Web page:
A highly-anticipated heavy-lift rocket was getting prepped for its inaugural flight when a spark triggered a fiery explosion at NASA’s Alabama launch facility, potentially threatening next month’s rocket debut.
On Thursday, United Launch Alliance chief executive Tory Bruno shared a closer look at the explosion that took place on March 29 at the test stand at NASA’s Marshall Space Flight Center in Alabama. “[Hydrogen] accumulated inside the stand. Found an ignition source. Burned fast,” Bruno tersely wrote on Twitter. “Over pressure caved in our forward dome and damaged the rig.”
ULA had been pressurizing the upper stage of the Vulcan rocket when the anomaly occurred. A spark ignited a significant accumulation of hydrogen fuel, causing a massive fireball to sweep over the test rig. “This is why we thoroughly & rigorously exercise every possible condition on the ground before flight. Investigation is underway,” Bruno wrote on Twitter after the explosion. “Vulcan will fly when complete.”
ULA’s two-stage Vulcan Centaur rocket has been in development since 2014 and its debut was finally scheduled on May 4 following several delays. The Colorado-based company had originally hoped to launch Vulcan in 2020 and then again in 2022 before deciding it was ready to fly next month. ULA was waiting on the delivery of two BE-4 engines built by Jeff Bezos’ Blue Origin, which came more than four years late.
Following the unfortunate anomaly, however, it’s not clear when Vulcan will get to fly. ULA will get access to the first stage on Friday, recovering it for analysis, according to ULA’s Bruno. “Don’t know yet whether the leak was in the test article or the test rig,” he wrote on Twitter. By “test article,” Bruno is referring to the rocket.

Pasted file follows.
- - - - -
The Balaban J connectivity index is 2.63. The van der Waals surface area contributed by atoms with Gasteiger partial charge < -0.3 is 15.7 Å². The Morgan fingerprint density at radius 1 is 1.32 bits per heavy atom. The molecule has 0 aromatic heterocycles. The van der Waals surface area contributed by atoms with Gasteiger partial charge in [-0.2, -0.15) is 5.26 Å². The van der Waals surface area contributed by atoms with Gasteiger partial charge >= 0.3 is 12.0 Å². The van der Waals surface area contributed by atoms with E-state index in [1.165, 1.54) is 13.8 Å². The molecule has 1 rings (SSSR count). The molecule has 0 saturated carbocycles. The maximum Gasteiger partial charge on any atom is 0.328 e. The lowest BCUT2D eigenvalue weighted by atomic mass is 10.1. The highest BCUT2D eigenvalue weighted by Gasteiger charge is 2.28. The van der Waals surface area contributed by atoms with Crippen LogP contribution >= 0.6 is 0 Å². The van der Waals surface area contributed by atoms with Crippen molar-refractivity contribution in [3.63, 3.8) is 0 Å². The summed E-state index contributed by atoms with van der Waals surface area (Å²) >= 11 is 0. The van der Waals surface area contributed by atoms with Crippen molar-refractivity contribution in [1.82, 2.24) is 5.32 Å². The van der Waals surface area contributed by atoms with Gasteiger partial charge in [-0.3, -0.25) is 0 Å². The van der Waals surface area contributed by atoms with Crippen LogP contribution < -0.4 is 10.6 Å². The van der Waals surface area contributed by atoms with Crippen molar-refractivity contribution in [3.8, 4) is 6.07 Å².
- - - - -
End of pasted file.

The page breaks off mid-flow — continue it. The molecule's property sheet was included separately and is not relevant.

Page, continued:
The fully expendable 202-foot-tall (62-meter) rocket is set to replace ULA’s Atlas V and Delta IV rockets, which have been in use for the past two decades. The Vulcan Centaur is designed to lift 27.2 metric tons (60,000 pounds) to low Earth orbit and 6.5 metric tons (14,300 pounds) to geosynchronous orbit (by comparison, SpaceX’s Falcon 9 can carry 22.8 metric tons to LEO.)
ULA was counting on the success of its first mission in order to schedule in another Vulcan launch later this year for Sierra Space’s Dream Chaser mission. The company needs to complete two Vulcan flights in order to get certified to launch U.S. military and intelligence satellites for the Space Force. ULA is under contract to deliver 35 missions for the U.S. Space Force in the next five years. Vulcan is also booked to launch more satellites for Amazon’s Kuiper satellite project.
For its inaugural mission, the rocket is set to deliver Astrobotic’s Peregrine lunar lander, which, on behalf of NASA, will attempt to deliver 11 payloads to the lunar surface. Vulcan will also attempt to deliver the first two Amazon Kuiper internet satellites to low Earth orbit, which are owned by Blue Origin’s Bezos. So yeah, ULA needs this rocket off the ground, and sooner rather than later.
During his back and forth with Twitter users, Bruno reassured his followers that the massive fireball wasn’t as bad as it looked, and that only time will tell whether Vulcan’s upper stage will be fit for liftoff.
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